It is true that anything goes in Mykonos, and the same principle applies to the dress code. Total freedom of expression is one of the elements that make her the magical enchantress she is. Still, there is such a thing as the “Mykonian look.” Think mostly boho-chic, and lean either towards the boho or the chic part, depending on the time, place and your own particular mood.
If you are interested in packing, dressing or shopping like a “true Mykonian,” do note that the term does not necessarily refer to a person who was born or raised here or has ancestral ties to the island itself, but rather applies to a citizen of the world, who has settled in Mykonos or who “migrates” there for the warm months.
If there’s one key word for style, be it in Mykonos or anywhere else in the world, it is “effortless.” There was a reason Coco Chanel dictated that “luxury equals comfort.” Still, comfortable and stylish mean one thing in the Hamptons, another thing on the French Riviera and definitely something completely different when you emerge from the ship in the bustling, windswept port of Mykonos, under a merciless Aegean sun.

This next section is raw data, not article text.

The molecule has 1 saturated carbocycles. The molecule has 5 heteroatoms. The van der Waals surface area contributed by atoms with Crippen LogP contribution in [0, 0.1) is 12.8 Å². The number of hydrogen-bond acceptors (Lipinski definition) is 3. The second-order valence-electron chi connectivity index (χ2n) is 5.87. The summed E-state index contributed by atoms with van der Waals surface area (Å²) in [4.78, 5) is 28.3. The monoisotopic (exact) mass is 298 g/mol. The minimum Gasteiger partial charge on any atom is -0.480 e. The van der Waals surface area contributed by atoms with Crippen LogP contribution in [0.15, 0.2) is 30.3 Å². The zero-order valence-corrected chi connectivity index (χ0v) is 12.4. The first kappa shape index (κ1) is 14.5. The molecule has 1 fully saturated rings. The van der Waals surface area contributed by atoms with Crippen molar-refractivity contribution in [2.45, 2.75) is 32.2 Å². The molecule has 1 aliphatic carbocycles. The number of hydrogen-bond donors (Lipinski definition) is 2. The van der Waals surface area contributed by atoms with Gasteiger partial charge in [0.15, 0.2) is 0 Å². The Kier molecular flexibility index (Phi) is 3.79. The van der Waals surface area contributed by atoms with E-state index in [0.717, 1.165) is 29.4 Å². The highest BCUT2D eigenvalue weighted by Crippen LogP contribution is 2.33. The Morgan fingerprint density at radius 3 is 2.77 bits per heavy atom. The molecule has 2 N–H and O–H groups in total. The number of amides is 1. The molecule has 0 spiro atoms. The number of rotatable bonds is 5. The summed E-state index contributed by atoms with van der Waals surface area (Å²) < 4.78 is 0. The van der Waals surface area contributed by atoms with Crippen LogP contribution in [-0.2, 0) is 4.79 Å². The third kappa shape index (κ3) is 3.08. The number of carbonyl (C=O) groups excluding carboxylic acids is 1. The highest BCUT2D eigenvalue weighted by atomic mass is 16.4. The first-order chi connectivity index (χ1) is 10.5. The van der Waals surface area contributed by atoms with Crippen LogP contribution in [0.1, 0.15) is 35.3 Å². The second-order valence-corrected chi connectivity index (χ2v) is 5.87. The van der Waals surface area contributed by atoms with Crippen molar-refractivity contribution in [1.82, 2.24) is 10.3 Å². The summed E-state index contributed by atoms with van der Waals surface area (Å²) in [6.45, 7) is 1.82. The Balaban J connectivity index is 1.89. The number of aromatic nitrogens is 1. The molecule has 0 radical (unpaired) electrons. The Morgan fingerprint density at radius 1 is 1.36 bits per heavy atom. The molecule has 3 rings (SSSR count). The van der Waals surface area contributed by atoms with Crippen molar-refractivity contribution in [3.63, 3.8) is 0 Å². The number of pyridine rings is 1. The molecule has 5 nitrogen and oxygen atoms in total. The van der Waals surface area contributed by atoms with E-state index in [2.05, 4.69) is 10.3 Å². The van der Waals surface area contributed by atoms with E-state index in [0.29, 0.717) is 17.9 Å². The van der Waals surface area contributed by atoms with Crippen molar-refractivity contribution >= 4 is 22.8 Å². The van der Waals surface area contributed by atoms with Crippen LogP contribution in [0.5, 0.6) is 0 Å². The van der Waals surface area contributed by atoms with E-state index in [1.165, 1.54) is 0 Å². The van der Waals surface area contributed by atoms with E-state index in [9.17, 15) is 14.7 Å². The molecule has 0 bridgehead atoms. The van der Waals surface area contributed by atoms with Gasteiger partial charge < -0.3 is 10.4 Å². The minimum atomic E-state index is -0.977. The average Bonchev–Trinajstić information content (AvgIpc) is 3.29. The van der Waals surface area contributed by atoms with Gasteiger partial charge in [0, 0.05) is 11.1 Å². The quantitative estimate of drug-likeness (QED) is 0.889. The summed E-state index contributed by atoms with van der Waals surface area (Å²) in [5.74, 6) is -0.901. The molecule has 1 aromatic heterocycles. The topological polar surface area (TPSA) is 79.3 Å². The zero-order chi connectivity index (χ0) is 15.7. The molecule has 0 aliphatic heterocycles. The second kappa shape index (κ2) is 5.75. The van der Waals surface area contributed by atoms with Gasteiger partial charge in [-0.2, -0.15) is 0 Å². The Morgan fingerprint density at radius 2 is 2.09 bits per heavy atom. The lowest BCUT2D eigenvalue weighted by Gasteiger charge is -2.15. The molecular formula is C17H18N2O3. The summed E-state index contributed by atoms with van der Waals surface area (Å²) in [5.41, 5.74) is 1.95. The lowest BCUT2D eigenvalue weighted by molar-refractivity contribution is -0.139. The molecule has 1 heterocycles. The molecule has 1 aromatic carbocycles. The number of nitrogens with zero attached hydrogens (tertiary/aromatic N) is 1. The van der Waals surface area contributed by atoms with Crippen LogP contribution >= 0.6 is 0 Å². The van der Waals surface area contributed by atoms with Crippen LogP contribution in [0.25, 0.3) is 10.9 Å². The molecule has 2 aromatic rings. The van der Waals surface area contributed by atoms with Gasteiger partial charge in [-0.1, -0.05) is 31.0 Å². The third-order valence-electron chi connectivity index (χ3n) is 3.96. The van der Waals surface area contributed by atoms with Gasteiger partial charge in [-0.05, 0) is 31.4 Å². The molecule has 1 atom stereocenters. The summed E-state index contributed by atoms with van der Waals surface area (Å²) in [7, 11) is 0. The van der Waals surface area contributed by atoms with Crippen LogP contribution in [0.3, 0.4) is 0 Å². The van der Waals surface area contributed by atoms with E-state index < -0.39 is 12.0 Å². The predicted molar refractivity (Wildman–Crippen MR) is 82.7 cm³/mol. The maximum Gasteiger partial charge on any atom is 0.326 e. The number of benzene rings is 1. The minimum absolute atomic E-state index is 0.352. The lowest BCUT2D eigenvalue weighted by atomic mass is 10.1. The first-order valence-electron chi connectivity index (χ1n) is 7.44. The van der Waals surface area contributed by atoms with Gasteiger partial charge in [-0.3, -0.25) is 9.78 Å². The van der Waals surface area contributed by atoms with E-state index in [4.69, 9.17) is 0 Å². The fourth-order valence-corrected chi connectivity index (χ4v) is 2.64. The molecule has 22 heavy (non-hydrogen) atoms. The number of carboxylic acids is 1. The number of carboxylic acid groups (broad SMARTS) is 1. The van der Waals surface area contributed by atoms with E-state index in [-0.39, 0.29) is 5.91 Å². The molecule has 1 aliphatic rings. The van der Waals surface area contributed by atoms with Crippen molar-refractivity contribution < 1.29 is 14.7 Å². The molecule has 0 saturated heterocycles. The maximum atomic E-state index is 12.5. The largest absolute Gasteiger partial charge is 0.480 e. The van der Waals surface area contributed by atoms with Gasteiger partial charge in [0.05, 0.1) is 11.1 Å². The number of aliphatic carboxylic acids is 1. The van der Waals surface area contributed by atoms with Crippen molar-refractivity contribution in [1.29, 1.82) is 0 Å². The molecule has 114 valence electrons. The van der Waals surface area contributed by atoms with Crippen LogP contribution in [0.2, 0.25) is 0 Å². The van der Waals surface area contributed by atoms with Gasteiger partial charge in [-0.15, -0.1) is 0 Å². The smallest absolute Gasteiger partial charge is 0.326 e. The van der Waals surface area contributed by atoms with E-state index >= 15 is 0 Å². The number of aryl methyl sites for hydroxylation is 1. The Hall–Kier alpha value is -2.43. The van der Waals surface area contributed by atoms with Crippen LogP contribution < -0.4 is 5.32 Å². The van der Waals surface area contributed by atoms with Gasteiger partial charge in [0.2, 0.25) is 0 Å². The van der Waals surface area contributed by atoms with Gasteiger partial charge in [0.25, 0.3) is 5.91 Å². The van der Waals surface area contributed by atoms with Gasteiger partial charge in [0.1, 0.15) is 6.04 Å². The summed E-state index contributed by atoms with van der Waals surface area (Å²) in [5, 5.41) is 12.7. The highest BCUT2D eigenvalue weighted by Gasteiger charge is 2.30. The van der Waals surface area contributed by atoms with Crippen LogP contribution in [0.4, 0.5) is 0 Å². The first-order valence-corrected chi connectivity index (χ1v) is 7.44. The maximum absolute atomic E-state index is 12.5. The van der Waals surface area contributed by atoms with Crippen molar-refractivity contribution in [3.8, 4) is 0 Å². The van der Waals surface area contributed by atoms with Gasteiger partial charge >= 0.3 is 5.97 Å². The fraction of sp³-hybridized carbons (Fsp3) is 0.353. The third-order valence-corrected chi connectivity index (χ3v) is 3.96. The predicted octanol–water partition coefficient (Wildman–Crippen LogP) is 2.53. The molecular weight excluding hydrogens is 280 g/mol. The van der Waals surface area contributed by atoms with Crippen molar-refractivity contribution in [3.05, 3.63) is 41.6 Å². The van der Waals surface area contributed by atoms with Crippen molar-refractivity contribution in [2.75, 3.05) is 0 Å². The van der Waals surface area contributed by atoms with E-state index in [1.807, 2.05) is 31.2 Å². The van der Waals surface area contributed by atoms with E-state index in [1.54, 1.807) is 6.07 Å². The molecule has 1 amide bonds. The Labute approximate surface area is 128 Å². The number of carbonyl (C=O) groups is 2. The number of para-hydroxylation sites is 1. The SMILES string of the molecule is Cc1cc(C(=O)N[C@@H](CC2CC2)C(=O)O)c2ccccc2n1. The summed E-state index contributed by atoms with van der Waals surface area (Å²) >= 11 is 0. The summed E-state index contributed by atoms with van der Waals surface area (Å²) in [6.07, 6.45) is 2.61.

The “Mykonian look” was shaped by both the island’s microclimate and the stylishly nomadic character of the travelers who adopted the place. Back in the ’60s and ’70s, when hippies, royalty, rock stars and jetsetters discovered en masse this charming corner of the Aegean, they had to quickly adapt to the weather conditions. They soon learned to live with the relentless north winds that are characteristic of the region during the summer months. They had to deal with scorching mid-morning heat, chilly August nights and still manage to synthesize a famously elegant style, one that would take them from a deserted beach to an ultra-glamorous party with as little fuss as possible. All kinds of apparel, acquired from the world over, not only denote a cosmopolitan traveler but provide both style and comfort: shawls from India, sarongs from Bali, jewelry from South America, Texan cowboy boots, Moroccan robes worn with Greek cotton tunics, local fishermen’s’ sweaters and high-end resort designer pieces, all merged in a look that sounds psychotic but somehow makes absolute sense after you spend five minutes on Matoyianni, the island’s main street.
DRESS TO CHILL
Where to wear what on Mykonos